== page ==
There are four ways Draft Express tracks the ability to jump: no-step vertical, no-step vertical reach, max vertical, and max vertical reach. For Porter’s comparisons, I’m only going to use no-step vertical reach, since much of the game is about the highest point one can reach at the fastest rate possible (and oftentimes without momentum).

Otto Porter’s No Step Vertical Reach: 11’0.5”

Look at some of the “athletes” on this list (aside from the guards)… but measuring most closely to Dom McGuire isn’t necessarily a negative (not a positive for a third pick, either).

  • Kelly Olynyk (6’10.75” without shoes)
  • Brian Scalabrine (6’8.75”)
  • Drew Gooden (6’8”)
  • Dominic McGuire (6’7.75”)
  • Eduardo Najera (6’6.5”)
  • DeJuan Blair (6’5.25”)
  • Tyreke Evans (6’4”)
  • Jordan Crawford (6’3”)

Further comparison tools…

The website StatSheet.com calculates their own “Similarity Score” to compare college players. Per Stat Sheet (full explanation of exact metrics used here):

“Moving beyond a player’s per-game averages, this metric analyzes how he accumulates his numbers. Is he a high-usage/low-efficiency scorer or a low-usage/high-efficiency one? Does he do most of his damage from behind the 3-point arc, at the free throw line, or on 2-point field goals? How much of an impact does pace/tempo have on his box score numbers?”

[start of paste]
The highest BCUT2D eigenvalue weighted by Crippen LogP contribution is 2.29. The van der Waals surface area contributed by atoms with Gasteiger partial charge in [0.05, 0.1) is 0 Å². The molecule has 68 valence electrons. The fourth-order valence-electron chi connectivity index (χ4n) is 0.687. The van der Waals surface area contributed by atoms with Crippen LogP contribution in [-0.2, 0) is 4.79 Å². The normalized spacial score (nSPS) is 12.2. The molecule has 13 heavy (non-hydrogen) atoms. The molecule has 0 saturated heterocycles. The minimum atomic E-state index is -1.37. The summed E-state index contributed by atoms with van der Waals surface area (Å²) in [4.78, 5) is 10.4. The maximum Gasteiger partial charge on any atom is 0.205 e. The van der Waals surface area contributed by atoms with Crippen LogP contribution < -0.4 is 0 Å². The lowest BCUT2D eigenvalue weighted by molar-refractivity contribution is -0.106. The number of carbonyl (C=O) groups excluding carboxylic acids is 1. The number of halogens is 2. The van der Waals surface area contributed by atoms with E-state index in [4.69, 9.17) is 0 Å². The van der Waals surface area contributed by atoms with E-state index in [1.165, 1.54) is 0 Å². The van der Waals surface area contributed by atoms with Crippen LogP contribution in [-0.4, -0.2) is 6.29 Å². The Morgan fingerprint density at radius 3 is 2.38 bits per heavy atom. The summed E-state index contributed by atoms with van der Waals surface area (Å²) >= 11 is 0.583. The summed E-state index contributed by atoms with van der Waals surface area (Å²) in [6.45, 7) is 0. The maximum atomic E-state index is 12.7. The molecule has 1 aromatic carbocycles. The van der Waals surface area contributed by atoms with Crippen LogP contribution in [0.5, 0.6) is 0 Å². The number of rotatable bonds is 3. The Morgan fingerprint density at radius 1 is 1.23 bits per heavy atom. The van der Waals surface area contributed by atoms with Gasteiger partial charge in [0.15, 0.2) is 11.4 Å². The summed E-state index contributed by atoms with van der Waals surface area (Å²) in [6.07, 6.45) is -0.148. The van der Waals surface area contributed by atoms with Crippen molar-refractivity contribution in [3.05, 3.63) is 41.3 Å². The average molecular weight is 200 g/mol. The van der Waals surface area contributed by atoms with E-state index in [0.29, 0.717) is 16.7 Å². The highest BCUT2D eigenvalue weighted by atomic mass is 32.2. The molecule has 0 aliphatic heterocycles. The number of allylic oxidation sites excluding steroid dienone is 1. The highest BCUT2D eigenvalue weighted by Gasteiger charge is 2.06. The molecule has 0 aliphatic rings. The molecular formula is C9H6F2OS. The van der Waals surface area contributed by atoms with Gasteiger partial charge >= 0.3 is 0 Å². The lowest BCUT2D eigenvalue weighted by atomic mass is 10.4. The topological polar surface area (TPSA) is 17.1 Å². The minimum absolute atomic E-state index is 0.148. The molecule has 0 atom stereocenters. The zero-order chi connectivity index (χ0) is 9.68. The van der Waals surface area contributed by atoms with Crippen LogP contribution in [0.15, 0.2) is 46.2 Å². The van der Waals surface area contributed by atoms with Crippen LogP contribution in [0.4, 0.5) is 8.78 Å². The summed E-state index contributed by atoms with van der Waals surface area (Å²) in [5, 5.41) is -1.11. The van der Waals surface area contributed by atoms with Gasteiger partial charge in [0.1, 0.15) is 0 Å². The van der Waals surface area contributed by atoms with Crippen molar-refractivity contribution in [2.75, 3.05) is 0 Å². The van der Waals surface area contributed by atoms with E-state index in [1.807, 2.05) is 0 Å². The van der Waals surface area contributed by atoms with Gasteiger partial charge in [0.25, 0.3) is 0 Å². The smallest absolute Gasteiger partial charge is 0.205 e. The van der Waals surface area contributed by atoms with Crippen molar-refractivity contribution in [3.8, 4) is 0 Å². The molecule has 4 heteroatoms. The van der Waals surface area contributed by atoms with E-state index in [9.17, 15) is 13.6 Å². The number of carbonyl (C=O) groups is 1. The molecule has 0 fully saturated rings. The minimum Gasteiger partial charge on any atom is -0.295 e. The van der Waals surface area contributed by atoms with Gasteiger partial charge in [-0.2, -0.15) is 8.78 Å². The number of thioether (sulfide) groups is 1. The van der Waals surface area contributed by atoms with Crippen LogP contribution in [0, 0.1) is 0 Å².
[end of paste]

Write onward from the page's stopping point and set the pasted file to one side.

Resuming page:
The closest comparison to Porter’s sophomore season at Georgetown (versus all Big East players since 1996):

Jared Dudley‘s sophomore season at Boston College, 2004-05 (92.6%).

Porter’s college experience also closely compares to Da’Sean Butler, WVU, 2009-10 (92.5%); Jae Crowder, Marquette, 2011-12 (92.4%); and Brandon Bowman, Georgetown, 2004-05 (91.9%).

Not exactly encouraging, for what it’s worth. But worth mentioning that Dudley, after his senior year with the Eagles in 2007, was named the ACC Player of the Year and was a second team All-American. He saw heavy minutes as a freshman and from that season (1.7 3-point attempts per 40 minutes pace adjusted, 31.6% 3-point shooting), Dudley improved his 3-point shooting to 44.3 percent on 2.9 attempts per 40 minutes (pace adjusted) by the time he was a senior.